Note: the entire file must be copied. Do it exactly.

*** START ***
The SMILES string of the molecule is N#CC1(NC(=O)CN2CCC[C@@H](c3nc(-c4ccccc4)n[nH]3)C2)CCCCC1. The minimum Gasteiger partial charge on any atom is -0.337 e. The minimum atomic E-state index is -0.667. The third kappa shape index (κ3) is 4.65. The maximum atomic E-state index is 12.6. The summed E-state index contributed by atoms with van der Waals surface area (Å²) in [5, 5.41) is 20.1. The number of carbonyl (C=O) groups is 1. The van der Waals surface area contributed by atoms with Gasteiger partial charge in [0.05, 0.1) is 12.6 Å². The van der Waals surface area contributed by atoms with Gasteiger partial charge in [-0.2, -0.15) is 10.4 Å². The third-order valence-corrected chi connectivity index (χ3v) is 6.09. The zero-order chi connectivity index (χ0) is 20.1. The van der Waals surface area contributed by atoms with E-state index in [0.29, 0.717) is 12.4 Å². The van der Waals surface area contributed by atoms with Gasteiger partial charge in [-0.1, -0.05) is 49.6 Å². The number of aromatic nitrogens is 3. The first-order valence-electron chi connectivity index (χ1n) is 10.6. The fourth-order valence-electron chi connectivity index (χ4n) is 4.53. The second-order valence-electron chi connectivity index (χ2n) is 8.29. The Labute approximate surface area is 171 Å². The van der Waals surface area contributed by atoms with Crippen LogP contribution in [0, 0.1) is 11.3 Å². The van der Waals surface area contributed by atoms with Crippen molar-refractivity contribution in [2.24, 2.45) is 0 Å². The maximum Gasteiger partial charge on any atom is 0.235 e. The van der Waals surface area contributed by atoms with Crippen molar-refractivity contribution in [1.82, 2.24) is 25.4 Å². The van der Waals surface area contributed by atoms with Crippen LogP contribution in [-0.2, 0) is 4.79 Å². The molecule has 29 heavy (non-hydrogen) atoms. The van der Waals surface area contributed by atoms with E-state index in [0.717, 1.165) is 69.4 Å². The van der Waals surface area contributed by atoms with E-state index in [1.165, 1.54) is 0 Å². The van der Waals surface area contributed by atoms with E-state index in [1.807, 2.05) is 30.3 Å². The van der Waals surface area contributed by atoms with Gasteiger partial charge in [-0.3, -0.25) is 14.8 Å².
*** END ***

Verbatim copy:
The SMILES string of the molecule is N#CC1(NC(=O)CN2CCC[C@@H](c3nc(-c4ccccc4)n[nH]3)C2)CCCCC1. The minimum Gasteiger partial charge on any atom is -0.337 e. The minimum atomic E-state index is -0.667. The third kappa shape index (κ3) is 4.65. The maximum atomic E-state index is 12.6. The summed E-state index contributed by atoms with van der Waals surface area (Å²) in [5, 5.41) is 20.1. The number of carbonyl (C=O) groups is 1. The van der Waals surface area contributed by atoms with Gasteiger partial charge in [0.05, 0.1) is 12.6 Å². The van der Waals surface area contributed by atoms with Gasteiger partial charge in [-0.2, -0.15) is 10.4 Å². The third-order valence-corrected chi connectivity index (χ3v) is 6.09. The zero-order chi connectivity index (χ0) is 20.1. The van der Waals surface area contributed by atoms with E-state index in [0.29, 0.717) is 12.4 Å². The van der Waals surface area contributed by atoms with Gasteiger partial charge in [-0.1, -0.05) is 49.6 Å². The number of aromatic nitrogens is 3. The first-order valence-electron chi connectivity index (χ1n) is 10.6. The fourth-order valence-electron chi connectivity index (χ4n) is 4.53. The second-order valence-electron chi connectivity index (χ2n) is 8.29. The Labute approximate surface area is 171 Å². The van der Waals surface area contributed by atoms with Crippen LogP contribution in [0, 0.1) is 11.3 Å². The van der Waals surface area contributed by atoms with Crippen molar-refractivity contribution in [2.24, 2.45) is 0 Å². The maximum Gasteiger partial charge on any atom is 0.235 e. The van der Waals surface area contributed by atoms with Crippen molar-refractivity contribution in [1.82, 2.24) is 25.4 Å². The van der Waals surface area contributed by atoms with Crippen LogP contribution in [-0.2, 0) is 4.79 Å². The molecule has 29 heavy (non-hydrogen) atoms. The van der Waals surface area contributed by atoms with E-state index in [0.717, 1.165) is 69.4 Å². The van der Waals surface area contributed by atoms with E-state index in [1.165, 1.54) is 0 Å². The van der Waals surface area contributed by atoms with E-state index in [1.807, 2.05) is 30.3 Å². The van der Waals surface area contributed by atoms with Gasteiger partial charge in [-0.3, -0.25) is 14.8 Å².